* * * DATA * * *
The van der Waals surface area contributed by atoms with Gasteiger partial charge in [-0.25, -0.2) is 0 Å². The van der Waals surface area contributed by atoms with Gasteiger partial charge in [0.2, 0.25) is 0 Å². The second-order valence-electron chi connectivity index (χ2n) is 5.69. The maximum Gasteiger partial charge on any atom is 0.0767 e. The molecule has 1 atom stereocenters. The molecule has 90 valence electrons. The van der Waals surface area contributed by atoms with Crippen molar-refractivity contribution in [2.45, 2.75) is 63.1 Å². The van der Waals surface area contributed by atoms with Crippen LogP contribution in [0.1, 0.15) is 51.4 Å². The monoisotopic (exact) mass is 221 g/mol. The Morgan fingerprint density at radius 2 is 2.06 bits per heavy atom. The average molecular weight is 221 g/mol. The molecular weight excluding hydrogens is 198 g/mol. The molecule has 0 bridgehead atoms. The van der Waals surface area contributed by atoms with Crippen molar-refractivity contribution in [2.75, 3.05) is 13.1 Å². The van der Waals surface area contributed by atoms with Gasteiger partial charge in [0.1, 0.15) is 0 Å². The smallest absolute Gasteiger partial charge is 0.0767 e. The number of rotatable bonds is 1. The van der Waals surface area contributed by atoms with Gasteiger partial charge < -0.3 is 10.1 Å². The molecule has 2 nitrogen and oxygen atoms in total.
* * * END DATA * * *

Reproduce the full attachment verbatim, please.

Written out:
The van der Waals surface area contributed by atoms with Gasteiger partial charge in [-0.25, -0.2) is 0 Å². The van der Waals surface area contributed by atoms with Gasteiger partial charge in [0.2, 0.25) is 0 Å². The second-order valence-electron chi connectivity index (χ2n) is 5.69. The maximum Gasteiger partial charge on any atom is 0.0767 e. The molecule has 1 atom stereocenters. The molecule has 90 valence electrons. The van der Waals surface area contributed by atoms with Crippen molar-refractivity contribution in [2.45, 2.75) is 63.1 Å². The van der Waals surface area contributed by atoms with Crippen LogP contribution in [0.1, 0.15) is 51.4 Å². The monoisotopic (exact) mass is 221 g/mol. The Morgan fingerprint density at radius 2 is 2.06 bits per heavy atom. The average molecular weight is 221 g/mol. The molecular weight excluding hydrogens is 198 g/mol. The molecule has 0 bridgehead atoms. The van der Waals surface area contributed by atoms with Crippen molar-refractivity contribution in [2.75, 3.05) is 13.1 Å². The van der Waals surface area contributed by atoms with Gasteiger partial charge in [0.1, 0.15) is 0 Å². The smallest absolute Gasteiger partial charge is 0.0767 e. The number of rotatable bonds is 1. The van der Waals surface area contributed by atoms with Gasteiger partial charge < -0.3 is 10.1 Å². The molecule has 2 nitrogen and oxygen atoms in total.